September 16, 2020
Central Banks latest publications
After announcing the changes to the Longer-Run Goals and Monetary Policy Strategy in the intermeeting period, the FOMC followed up with a very dovish statement at the September meeting.
The rate of inflation in Uruguay has dropped significantly in recent decades but still remains high. The Monetary Policy Committee announced that it will use the interest rate as an instrument of monetary policy and set it at 4.5% per year. It also ratified the new target range of 3% to 6% from September 2022.
The course begins with the hope that the worst of the pandemic and the greatest economic impacts are behind us. The combination of unprecedented monetary and fiscal stimuli has been key to softening the impact of the crisis. With the emergency behind us, central banks are reviewing their strategies.
The Board of the Central Bank decided to maintain the monetary policy rate at 0,25% in September. The Bank renewed its commitment to maintain a strongly expansive stance for a prolonged period and placed emphasis on its efforts to provide liquidity to the market.
The meeting did not provide any surprises on the reaction by the ECB to the hottest topics - inflation figures and the appreciation of the euro. The ECB continues to be very cautious but does not seem to be ready to extend the PEPP for the moment, unless further risks on the pandemic and on the economy materialize.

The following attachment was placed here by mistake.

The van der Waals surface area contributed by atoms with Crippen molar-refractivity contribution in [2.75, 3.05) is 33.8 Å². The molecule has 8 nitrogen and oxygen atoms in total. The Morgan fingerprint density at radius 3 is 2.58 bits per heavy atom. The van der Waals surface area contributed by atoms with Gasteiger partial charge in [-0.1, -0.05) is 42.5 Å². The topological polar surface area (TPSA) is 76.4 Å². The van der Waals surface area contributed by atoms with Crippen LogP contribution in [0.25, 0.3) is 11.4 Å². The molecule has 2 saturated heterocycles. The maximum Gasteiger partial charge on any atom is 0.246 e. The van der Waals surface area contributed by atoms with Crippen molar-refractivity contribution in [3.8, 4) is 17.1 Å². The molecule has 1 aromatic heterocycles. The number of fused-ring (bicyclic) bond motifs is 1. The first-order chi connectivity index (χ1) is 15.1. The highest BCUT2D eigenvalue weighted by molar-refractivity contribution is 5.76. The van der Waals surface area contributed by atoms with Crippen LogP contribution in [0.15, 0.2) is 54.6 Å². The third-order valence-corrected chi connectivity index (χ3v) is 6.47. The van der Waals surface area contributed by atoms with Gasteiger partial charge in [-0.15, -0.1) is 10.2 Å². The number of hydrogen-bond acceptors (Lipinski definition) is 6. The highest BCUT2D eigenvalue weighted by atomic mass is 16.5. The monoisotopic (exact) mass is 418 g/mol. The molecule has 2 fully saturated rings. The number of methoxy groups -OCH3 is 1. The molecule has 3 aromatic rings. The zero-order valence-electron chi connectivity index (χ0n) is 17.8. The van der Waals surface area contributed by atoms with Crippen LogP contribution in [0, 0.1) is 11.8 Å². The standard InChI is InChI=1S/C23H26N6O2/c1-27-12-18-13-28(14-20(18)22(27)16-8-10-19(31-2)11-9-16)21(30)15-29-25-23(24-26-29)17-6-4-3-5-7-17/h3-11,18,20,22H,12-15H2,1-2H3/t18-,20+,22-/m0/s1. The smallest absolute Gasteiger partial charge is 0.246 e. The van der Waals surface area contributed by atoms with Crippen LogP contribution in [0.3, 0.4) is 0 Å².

The global economic scenario is defined by low growth, inflation & interest rates below what central banks would like, and a global pandemic. All of this has a lot to do with action against climate change.
Lima's Consumer Price Index fell 0.11% m/m in August, in line with our expectations and the market (Bloomberg Consensus: -0.08% m/m), the second lowest figure so far this year. With this result, year-on-year inflation decreased to 1.7%, compared to 1.9% the previous month.
The Fed released its updated Statement on Longer-Run Goals and Monetary Policy Strategy, which reflect changes in the economy over the past decade and explains how policymakers are planning to conduct monetary policy. The statement also enhances transparency, accountability and effectiveness of monetary policy.